As ever, Nigel hits the nail on the head by saying you must make your ear the ultimate judge.

 

Personally, the percevied number of rules and the problems of playing this music effectively on English organs has rather made me shy away from it and I don't find the Fenner Douglas book terribly helpful from a performance point of view. Viewing some of the videos that Nigel has put on Youtube in recent months I suspect that I have missed out greatly by adopting this attitude. Perhaps I need to travel a bit more so I can hear and play these instruments for myself.

 

Malcolm

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I too have been researching this matter recently, being I suppose like many other forum members of the generation brought up 'pre inegale' so to speak.

 

My approach has been to purchase a recent recording and scores of Francois Couperin's 2 Masses. There are 3 CD sets available at present:

Jean-Baptiste Robin from Poitiers, Pierre Bardon from Saint-Maximin, and Bernard Coudurier from Albi. I went for the Robin CDs as I've heard the other 2 organs in the buildings but not heard Poitiers yet (also by far the least expensive - on the Naxos label) and the Dover edition of the combined scores, the whole lot cost less than £20 - remarkable value!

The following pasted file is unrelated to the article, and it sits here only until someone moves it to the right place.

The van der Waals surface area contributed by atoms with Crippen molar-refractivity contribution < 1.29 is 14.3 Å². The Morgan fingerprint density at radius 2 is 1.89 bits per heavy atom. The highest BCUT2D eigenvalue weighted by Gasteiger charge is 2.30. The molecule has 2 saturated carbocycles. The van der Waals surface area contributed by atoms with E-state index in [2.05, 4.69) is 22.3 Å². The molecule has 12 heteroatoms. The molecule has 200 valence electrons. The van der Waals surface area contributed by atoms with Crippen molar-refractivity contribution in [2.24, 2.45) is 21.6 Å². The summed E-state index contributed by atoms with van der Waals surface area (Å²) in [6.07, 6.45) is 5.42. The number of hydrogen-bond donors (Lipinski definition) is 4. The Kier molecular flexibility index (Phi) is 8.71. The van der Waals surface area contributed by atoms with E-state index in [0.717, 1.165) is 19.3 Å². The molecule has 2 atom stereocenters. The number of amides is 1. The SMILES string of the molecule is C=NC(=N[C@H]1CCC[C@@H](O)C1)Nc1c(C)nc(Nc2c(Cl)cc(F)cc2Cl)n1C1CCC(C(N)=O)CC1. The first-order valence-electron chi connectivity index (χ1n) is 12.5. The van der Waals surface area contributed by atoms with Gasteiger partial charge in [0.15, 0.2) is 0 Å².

I have greatly enjoyed studying Robin's fine performances and agree with the points Nigel has made. The organ sounds fantastic but a little 'swimmy', the various 'en taille' and 'recit' movements are absolutely gorgeous. Of particular interest also has been the ornamentation of the inner parts of the 'plein chant' movements.

 

DT

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Thank you, all, for your comments.

 

I do not know the Neary volume, but in the French volumes of the Faber Early Organ Series, James Dalton supplied a brief explanation which encapsulates the general principles and agrees with Nigel's points above.

 

Fuller's article in The New Grove is very good, but raises as many questions as answers. According to Fuller, the technique arose in the sixteenth century as "a way of gracing or enlivening passage-work or diminutions in vocal and instrumental music". As these figurations entered the essential musical vocabulary, so too did inequality. In the 1660s, Nivers and Bacilly recommended a gentle inequality, the latter adding that the inequality was left unwritten for fear of tempting the singer to an excessively jerky delivery as in "the old method of singing". Gradually a relationship between inequality and metre evolved whereby, in simple time, inequality was applied to whatever note value was one quarter of the beat. However, this took time and "the modern performer cannot depend on a code that was not yet fully formulated for decisions about inequality in the music of Lully, Charpentier, Louis and the young François Couperin, the young Marais, Mouton, Grigny and others at the pinnacle of French classicism".